For a utility-operated VPP, the distribution utility directly enrolls DER owners, often through a utility-run incentive program, dispatches them to provide grid services, and compensates device owners accordingly. Programs are often accompanied by utility-funded subsidies designed to incentivize more customers to purchase and enroll their devices. Utilities typically use a DER management system (DERMS) to monitor and manage their utility-operated VPP. Their DERMS partner may aid in many of the responsibilities above, but ultimately the utility operates and manages the VPP.
For a third-party-operated VPP, the utility procures grid services (e.g. peaking capacity) from a third-party, who is responsible for enrolling devices, dispatching them when called upon to provide services, and compensating device owners. This third-party can be a device manufacturer (e.g. Tesla, Enphase), an electricity retailer (e.g. David Energy, Octopus Energy), or an independent VPP platform provider (e.g. Leap, Swell). It's important to note that third-party VPP operators may provide services to multiple parties (e.g. a distribution utility and a wholesale market operator) and must manage any conflicts that result.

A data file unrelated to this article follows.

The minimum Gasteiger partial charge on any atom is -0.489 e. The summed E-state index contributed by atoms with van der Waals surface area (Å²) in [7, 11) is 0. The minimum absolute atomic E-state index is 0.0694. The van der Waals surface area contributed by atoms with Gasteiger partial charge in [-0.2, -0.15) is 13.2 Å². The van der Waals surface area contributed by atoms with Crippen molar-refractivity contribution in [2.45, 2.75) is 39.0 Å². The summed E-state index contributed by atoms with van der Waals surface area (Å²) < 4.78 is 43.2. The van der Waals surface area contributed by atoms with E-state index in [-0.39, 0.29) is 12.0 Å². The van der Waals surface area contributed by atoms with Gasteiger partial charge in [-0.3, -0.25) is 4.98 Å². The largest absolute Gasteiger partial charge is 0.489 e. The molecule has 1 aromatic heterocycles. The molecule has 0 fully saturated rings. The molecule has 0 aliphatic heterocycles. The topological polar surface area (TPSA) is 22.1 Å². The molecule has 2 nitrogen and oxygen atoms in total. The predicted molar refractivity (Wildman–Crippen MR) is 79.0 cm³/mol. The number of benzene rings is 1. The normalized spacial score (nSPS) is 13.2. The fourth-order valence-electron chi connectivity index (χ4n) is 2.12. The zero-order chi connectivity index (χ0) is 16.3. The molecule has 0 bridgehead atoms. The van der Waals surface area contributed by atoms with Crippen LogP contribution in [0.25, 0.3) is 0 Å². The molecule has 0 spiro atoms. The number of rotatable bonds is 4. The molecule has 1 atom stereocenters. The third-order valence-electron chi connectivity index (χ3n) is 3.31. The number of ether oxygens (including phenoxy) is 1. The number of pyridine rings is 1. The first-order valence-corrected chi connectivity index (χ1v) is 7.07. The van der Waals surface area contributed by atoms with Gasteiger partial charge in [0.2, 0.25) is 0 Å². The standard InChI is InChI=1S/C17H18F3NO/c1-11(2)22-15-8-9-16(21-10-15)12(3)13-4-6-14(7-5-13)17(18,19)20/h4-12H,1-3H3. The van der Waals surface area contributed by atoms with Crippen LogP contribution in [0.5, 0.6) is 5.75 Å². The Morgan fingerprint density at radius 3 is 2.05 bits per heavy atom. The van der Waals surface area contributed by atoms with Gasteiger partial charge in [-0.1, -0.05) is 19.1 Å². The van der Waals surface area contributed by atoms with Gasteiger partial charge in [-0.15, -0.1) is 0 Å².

With either approach to operating a VPP, the utility is responsible for deciding when and where to procure services from a VPP. To unlock the full potential of local resource flexibility, utilities must understand:
This level of VPP-tied grid awareness is essential for the utility to call upon VPPs to provide high-value, local grid services (such as distribution network capacity management or distribution infrastructure deferral) in addition to system-wide services.